Many American firsts occurred in Massachusetts: the first Thanksgiving (widely to considered to be in 1621, Plymouth Colony), the first public school (1635, Boston Latin), the first university (1636, Harvard, in Cambridge) and on and on through the centuries. Among the state’s the most recent firsts were the First Day Hikes on New Year’s Day. They were begun two decades ago by Massachusetts State Parks and now have become America’s State Parks program. The program has now gone national, with ranger-led outings nationwide.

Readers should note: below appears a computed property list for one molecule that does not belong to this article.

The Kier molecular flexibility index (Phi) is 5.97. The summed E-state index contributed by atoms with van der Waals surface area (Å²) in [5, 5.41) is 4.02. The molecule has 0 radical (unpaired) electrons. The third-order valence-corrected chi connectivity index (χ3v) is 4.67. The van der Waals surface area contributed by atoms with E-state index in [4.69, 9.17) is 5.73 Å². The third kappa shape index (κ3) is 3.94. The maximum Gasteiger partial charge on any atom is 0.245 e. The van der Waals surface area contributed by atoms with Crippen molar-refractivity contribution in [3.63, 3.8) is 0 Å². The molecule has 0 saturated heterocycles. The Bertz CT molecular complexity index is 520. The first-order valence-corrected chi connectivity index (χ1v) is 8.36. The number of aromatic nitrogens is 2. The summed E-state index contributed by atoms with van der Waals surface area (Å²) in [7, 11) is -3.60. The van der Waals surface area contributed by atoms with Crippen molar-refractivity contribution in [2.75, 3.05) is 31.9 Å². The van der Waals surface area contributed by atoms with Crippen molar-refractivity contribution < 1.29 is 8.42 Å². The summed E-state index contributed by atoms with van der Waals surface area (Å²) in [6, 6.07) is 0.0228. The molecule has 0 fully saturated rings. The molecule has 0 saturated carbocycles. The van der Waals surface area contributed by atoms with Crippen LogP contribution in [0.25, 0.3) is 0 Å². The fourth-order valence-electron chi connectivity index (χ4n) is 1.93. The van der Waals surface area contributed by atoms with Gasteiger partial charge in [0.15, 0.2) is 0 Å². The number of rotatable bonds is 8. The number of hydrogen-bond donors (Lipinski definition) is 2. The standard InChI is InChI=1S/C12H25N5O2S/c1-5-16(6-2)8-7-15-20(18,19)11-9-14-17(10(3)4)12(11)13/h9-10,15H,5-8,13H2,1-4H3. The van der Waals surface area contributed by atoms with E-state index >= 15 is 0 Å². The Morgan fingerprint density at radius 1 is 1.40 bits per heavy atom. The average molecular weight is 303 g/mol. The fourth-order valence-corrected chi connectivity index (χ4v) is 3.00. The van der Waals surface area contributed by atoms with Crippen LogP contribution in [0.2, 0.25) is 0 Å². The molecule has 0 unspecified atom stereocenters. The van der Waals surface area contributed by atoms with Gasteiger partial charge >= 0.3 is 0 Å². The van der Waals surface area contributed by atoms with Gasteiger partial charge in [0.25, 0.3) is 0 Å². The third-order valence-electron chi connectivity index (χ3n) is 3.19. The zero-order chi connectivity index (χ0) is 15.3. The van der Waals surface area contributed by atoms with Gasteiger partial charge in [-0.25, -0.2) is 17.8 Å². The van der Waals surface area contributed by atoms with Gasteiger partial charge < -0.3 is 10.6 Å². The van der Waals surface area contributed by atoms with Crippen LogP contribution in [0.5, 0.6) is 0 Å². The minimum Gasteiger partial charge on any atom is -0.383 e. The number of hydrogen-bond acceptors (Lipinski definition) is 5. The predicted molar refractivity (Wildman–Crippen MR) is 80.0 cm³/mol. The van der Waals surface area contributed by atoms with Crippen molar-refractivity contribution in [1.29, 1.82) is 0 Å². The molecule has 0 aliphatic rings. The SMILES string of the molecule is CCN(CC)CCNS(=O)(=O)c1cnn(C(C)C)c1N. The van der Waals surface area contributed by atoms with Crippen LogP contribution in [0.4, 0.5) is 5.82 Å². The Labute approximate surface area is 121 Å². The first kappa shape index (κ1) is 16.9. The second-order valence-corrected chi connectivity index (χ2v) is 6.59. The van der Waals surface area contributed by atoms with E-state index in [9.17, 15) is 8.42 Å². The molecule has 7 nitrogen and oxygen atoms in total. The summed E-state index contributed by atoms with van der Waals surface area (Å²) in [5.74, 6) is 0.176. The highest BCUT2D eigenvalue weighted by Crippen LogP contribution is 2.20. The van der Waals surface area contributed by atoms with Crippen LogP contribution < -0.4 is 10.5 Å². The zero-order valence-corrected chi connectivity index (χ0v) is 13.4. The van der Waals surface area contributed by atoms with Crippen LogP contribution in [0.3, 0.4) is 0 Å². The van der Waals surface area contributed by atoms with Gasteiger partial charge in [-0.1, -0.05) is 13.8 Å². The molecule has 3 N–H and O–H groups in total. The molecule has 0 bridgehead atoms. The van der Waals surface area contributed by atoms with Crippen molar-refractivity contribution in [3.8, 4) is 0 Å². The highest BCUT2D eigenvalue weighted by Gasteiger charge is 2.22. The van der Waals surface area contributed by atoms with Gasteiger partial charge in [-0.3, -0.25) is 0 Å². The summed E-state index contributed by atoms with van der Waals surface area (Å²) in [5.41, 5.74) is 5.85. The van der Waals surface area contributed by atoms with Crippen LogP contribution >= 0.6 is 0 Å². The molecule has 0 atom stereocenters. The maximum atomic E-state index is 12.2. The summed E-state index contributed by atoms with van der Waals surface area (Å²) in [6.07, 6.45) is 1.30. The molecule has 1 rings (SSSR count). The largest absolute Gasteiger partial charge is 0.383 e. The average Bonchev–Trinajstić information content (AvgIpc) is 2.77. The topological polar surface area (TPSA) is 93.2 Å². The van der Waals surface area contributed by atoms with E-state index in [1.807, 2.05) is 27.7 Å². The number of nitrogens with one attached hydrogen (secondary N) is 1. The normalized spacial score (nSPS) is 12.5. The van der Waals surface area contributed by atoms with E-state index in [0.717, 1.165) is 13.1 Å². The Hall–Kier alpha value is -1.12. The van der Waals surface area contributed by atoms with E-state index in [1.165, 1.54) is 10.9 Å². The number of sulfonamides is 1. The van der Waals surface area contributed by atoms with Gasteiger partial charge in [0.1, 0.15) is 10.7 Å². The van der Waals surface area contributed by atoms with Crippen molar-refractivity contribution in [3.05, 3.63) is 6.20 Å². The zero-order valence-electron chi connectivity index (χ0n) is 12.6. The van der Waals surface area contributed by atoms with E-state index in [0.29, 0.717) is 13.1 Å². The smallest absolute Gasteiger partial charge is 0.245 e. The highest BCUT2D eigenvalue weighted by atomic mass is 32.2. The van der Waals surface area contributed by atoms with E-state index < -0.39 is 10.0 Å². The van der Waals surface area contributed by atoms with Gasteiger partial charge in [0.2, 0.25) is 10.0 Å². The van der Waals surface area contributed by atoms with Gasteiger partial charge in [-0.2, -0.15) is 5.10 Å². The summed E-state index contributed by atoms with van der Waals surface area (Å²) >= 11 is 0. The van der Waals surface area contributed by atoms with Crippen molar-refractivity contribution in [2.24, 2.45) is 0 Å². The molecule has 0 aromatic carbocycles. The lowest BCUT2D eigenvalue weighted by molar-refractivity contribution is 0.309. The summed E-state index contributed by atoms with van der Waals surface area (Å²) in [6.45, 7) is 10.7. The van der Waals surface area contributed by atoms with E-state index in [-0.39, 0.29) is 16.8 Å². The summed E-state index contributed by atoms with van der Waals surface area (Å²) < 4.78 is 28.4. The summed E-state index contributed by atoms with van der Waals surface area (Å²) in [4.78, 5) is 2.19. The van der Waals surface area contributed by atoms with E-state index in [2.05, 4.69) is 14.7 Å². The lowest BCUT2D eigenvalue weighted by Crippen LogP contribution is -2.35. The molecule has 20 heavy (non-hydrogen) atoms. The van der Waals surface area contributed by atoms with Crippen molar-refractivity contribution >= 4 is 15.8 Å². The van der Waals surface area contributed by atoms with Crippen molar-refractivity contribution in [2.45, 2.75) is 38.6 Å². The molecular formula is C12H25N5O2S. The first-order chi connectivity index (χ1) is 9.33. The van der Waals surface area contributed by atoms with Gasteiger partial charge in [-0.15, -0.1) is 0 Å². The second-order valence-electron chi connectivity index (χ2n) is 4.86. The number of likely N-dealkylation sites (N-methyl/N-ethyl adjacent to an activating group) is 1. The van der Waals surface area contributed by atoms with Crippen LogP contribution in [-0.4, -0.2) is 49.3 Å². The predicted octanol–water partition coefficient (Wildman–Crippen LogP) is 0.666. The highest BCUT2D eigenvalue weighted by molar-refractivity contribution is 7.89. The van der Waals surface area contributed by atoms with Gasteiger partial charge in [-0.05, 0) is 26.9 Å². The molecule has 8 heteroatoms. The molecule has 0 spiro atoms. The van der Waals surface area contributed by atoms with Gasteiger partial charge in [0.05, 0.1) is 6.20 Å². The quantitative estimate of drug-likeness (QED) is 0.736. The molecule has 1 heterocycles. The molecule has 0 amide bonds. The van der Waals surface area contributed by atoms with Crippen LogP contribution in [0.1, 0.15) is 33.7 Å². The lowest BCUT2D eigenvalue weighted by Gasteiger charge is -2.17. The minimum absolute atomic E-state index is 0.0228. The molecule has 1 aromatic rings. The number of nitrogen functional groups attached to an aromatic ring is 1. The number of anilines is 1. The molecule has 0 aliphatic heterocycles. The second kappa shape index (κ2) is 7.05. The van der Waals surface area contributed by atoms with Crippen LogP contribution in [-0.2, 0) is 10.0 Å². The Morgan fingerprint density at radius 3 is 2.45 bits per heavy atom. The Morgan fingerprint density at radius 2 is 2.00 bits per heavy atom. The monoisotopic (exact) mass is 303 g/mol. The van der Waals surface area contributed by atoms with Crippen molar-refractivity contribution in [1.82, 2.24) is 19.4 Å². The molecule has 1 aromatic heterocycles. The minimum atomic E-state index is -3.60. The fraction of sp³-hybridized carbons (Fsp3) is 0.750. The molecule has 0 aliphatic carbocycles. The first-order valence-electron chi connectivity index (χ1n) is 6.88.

Jan. 1 kicks off the new year with hundreds of First Day Hikes in state parks across the country. Most are interpretive and introduce visitors to wildlife, trees and geology. Many people, especially those in northern states, have never visited state parks in winter, so a First Day Hike can be a new experience in a familiar place.
The easy-to-moderate hikes (1 to 4 miles) are suitable for families, though minimum age requirements might be in place. The routes include some that are wheelchair- or stroller-accessible. Dogs are permitted on some First Day Hikes, and park entry fees vary. Find a hike in your state (or wherever you might be spending the long New Year’s weekend) from the click-on locator map on the First Day Hikes page.
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